Channel, has lent a distinctive character to those remains, producing many
unusual features important for our broader understanding of the social
development of early communities.
Throughout the human occupation there has been a gradual submergence of the
islands' land area, providing a stimulus to change in the environment and its
exploitation. This process has produced evidence for responses to such change
against an independent time-scale, promoting integrated studies of
archaeological, environmental and linguistic aspects of the islands'
The islands' archaeological remains demonstrate clearly the gradually
expanding size and range of contacts of their communities. By the post-
medieval period (from AD 1540), the islands occupied a nationally strategic
location, resulting in an important concentration of defensive works
reflecting the development of fortification methods and technology from the
mid 16th to the 20th centuries. An important and unusual range of post-
medieval monuments also reflects the islands' position as a formidable hazard
for the nation's shipping in the western approaches.
The exceptional preservation of the archaeological remains on the islands has
long been recognised, producing an unusually full and detailed body of
documentation, including several recent surveys.
Platform cairns are funerary monuments of Early Bronze Age date (c.2000-1600
BC). They were constructed as low flat-topped mounds of stone rubble, up to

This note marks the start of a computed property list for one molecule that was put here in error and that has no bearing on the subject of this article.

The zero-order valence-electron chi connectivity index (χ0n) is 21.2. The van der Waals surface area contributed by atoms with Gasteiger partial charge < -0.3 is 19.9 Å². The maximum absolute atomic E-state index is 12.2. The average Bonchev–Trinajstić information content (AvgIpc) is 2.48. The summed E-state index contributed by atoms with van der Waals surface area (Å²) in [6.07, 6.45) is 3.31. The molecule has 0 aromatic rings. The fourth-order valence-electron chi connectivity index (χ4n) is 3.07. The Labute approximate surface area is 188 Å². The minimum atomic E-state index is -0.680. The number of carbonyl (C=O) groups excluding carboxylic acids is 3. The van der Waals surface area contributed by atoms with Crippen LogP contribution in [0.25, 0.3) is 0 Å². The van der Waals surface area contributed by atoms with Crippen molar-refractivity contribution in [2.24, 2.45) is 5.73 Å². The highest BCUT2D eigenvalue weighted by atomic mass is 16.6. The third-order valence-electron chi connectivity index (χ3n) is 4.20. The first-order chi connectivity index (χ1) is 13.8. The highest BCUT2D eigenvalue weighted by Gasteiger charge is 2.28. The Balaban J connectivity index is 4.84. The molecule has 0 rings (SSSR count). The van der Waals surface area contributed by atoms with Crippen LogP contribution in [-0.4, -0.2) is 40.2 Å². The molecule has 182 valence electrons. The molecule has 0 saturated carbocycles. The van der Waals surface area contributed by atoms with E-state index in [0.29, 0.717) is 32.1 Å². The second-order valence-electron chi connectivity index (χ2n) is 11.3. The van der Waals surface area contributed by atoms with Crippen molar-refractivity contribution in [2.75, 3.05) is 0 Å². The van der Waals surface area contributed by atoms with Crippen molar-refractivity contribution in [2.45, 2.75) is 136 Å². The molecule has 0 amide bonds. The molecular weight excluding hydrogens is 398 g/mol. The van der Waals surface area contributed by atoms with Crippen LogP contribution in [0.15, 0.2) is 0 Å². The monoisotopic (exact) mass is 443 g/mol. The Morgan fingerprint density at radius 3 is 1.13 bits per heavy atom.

40m in external diameter though usually considerably smaller, covering single
or multiple burials. Some examples have other features, including peripheral
banks and internal mounds constructed on the platform. A kerb of slabs or
edge-set stones sometimes bounds the edge of the platform, and a peripheral
bank or mound if present. Platform cairns can occur as isolated monuments, in
small groups or in cairn cemeteries. In cemeteries they are normally found
alongside cairns of other types.
Platform cairns form a significant proportion of the 387 surviving cairns on
the Isles of Scilly; this is unusual in comparison with the mainland. All
surviving examples on the Isles of Scilly are considered worthy of protection.

These platform cairns on Vane Hill have survived substantially intact despite
some evidence for stone robbing and the slight impingement of the later
structures on the southern cairn's south west edge. The prominence of the hill
chosen for this monument's location, and for the other members of this
discrete cairn group around the hill's summit, demonstrates the influence
of topography on the physical organisation of funerary and ritual activities
among prehistoric communities.

Source: Historic England


Books and journals
Ashbee, P, Ancient Scilly, (1974)
Parkes, C/CAU, AM 107 for Scilly SMR entry PRN 7373, (1988)
Parkes, C/CAU, AM 107 for Scilly SMR entry PRN 7373.01, (1988)
Parkes, C/CAU, AM 107 for Scilly SMR entry PRN 7373.02, (1988)
Parkes, C/CAU, AM 107 for Scilly SMR entry PRN 7377, (1988)
Rees, S E, AM7 scheduling documentation for CO 1010, 1975, cairn 'a'
Rees, S E, AM7 scheduling documentation for CO 1010, 1975, cairn 'b'
Title: 1:2500 Ordnance Survey Map, SV 8715
Source Date: 1980

Title: 1:2500 Ordnance Survey Map; SV 8915
Source Date: 1980

Title: 6": 1 mile Ordnance Survey Map: SV 81 NE
Source Date: 1963

Title: 6": 1 mile Ordnance Survey Map; SV 81 NE
Source Date: 1963

Source: Historic England